No Country for Old Homes

In the remote rural town of Katsuyama, nestled beyond the San-In mountains, opposite a lumber yard and next to a gaudy supermarket, is the house my cousins grew up in.


It is a grand, old Japanese country house, complete with massive wooden doors for a gate, two kura (warehouses), an inner courtyard and expansive front garden crowded with ancient trees, including pines, maples and a magnificent cherry tree.


I used to visit this house as a child, every year in the wintertime when the cold Katsuyama air kept us firmly entrenched in the kotatsu (a wooden table covered by a wooden blanket, under which is a heat source) reading manga, playing cards, eating mikan tangerines and generally doing the things kids out of school did back then.


The grown-ups must have been doing something as well, but the thrill of delving into my cousins’ vast collection of manga and playing silly card games, like “usunoro-no-manuke,” which translates something like “super-slow and stupid,” seems to have blocked out any recollection of what anyone above the age of 12 might have been engaged in.


My cousins’ house held another kind of unsettling excitement for us city kids – it was spooky.


Unlike our (relatively) modern, western-style house in Tokyo, the house in Katsuyama was vast, dark and draughty – the perfect setting for a good scare at night, especially after reading an episode of “The Snake Woman,” a gruesome but popular manga at the time.


I remember how difficult it was to muster the courage to get out of the kotatsu for a visit to the outhouse, not only because it was cold but more crucially because it was terrifying. In the old days, toilets were commonly located outside the main house and consisted of a Japanese–style latrine over a big pothole – just the kind of place where a snake woman might appear to drag you into the endless blackness below.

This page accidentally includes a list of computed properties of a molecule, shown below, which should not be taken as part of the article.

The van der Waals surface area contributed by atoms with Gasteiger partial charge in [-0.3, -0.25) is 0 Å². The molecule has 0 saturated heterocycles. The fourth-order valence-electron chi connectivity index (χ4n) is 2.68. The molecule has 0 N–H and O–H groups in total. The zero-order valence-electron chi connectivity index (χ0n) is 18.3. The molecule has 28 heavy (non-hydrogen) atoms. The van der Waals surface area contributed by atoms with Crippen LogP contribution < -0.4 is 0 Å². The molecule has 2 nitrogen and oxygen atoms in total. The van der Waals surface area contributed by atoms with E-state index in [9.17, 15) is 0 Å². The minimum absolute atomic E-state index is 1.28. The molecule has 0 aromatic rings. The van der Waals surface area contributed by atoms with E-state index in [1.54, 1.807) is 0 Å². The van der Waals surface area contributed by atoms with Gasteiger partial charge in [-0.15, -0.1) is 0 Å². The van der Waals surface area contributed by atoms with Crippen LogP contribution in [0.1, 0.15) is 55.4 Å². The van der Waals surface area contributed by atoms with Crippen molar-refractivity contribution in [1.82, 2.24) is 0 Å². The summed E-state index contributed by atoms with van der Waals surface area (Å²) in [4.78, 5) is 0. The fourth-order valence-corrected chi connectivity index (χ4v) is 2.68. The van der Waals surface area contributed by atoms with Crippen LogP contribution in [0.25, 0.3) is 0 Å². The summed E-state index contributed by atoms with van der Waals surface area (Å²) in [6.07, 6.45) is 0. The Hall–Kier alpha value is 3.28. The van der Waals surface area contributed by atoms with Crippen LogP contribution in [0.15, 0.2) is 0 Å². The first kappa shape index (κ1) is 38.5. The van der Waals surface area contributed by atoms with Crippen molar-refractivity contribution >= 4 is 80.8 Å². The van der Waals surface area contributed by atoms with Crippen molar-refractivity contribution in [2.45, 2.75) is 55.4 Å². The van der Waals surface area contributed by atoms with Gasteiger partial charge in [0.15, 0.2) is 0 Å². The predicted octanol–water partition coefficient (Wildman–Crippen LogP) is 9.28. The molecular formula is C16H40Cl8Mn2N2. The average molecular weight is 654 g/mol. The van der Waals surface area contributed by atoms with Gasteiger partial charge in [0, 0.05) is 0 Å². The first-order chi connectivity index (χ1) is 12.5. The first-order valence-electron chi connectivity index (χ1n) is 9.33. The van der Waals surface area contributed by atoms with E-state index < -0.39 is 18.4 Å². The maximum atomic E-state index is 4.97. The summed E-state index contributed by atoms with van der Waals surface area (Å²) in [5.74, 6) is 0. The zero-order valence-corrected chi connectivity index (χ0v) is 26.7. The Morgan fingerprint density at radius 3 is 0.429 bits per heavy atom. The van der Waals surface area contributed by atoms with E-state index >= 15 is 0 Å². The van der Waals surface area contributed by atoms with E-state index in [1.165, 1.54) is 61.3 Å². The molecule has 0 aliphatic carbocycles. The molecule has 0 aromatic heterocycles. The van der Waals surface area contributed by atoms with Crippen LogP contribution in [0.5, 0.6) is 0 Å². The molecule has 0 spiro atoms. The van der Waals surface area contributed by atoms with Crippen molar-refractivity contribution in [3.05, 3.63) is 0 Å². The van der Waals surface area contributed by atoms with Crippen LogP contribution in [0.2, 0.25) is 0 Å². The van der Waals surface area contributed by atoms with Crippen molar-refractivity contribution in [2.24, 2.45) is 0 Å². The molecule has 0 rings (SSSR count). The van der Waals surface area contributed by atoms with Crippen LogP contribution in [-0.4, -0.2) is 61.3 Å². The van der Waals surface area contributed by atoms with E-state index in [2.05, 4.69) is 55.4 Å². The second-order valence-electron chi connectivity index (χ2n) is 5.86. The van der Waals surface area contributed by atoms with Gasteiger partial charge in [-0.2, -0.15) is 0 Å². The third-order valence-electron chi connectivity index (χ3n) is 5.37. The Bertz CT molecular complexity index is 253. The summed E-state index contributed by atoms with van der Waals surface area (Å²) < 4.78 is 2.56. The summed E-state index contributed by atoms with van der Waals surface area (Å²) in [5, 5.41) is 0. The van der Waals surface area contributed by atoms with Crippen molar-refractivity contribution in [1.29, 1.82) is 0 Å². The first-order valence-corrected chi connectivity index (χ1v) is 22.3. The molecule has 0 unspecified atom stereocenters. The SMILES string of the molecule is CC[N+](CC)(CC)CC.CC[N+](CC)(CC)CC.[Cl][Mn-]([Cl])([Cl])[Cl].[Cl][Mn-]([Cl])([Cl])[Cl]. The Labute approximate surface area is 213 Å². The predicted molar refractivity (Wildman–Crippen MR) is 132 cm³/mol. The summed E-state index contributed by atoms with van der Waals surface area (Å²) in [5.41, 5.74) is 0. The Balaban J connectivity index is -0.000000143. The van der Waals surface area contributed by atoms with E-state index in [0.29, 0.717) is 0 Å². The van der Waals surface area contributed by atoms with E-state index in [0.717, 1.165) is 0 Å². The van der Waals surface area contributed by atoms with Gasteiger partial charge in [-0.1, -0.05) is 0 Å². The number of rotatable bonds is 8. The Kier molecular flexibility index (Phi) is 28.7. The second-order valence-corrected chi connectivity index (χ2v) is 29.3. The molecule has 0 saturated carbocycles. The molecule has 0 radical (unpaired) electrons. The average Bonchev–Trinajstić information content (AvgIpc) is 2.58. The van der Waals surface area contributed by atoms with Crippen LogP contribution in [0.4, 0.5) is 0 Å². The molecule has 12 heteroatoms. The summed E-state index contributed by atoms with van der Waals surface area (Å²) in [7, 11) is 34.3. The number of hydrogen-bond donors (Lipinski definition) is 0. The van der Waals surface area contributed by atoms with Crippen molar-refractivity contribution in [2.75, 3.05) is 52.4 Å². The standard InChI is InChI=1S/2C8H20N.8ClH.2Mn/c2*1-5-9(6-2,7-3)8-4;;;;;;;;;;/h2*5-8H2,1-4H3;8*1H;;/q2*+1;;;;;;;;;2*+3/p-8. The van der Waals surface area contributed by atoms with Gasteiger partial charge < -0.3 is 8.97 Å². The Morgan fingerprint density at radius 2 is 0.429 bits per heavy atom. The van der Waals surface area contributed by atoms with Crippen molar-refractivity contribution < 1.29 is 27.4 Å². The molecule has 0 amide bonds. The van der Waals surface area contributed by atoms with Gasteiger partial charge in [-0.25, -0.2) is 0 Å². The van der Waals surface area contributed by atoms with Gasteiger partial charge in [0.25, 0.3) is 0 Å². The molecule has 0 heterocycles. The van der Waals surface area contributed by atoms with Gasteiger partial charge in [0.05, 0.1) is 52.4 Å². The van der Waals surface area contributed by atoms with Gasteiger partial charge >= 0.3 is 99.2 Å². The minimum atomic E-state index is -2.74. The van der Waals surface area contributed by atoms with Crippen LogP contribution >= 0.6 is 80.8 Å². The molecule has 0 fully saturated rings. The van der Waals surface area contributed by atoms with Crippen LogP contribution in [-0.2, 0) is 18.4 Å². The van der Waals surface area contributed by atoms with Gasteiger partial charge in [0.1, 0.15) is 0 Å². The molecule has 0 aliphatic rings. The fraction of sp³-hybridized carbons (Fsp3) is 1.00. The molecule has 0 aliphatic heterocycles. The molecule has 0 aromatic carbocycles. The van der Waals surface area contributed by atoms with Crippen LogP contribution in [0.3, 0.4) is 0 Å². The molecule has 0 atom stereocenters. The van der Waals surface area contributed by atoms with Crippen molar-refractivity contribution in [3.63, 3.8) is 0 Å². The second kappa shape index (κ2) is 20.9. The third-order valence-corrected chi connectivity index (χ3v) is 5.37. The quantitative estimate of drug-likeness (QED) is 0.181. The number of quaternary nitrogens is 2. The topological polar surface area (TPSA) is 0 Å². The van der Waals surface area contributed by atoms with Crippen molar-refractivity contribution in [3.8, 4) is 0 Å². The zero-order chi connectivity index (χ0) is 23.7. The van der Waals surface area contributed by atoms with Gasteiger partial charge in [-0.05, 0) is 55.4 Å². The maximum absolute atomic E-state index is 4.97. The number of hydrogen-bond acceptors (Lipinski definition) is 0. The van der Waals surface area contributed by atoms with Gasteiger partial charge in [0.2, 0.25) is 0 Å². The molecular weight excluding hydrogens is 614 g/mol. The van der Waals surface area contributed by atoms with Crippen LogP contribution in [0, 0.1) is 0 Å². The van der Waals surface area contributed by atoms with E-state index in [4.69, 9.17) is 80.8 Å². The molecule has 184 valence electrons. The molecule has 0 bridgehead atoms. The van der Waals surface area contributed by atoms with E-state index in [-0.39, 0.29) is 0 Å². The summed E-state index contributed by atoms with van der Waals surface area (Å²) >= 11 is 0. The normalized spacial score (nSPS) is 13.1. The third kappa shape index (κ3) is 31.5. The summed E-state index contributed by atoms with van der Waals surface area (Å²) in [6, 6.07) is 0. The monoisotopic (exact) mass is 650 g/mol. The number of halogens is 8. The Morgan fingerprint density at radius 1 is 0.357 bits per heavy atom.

Back then, Katsuyama was a much quieter town that grew pitch dark after sunset. There was no gaudy supermarket next door, nor any of the fancy coffee shops and restaurants in renovated warehouses that are now a major draw of the town.


Such fond memories of a long-forgotten chapter of my childhood came rushing back to me recently when I had the chance to visit the house in Katsuyama for the first time in many years.


The house had been sold and was being torn down. My aunt and cousin were frantically clearing it of its contents and we wanted to see the house one final time before it disappeared, taking decades of an extended family’s history with it.


Like many old houses in Japan, nobody lived in the house in Katsuyama anymore. My uncle had passed away and my aunt was living with my cousin in Tokyo. A friendly neighbor took care of the house in the absence of its residents, airing it regularly, replacing the fusuma sliding doors with sudare shades in the summer and making sure the gardener kept the trees and bushes properly trimmed.


As we walked through the spacious house, I couldn’t help feeling a deep sadness at the thought of all the invaluable parts that would be lost forever – the thick doors to the kura with their distinctive design, the delicately carved ranma – wooden decorative piece above the shoji paper windows – and the paper closet doors brush-painted with a mountain landscape.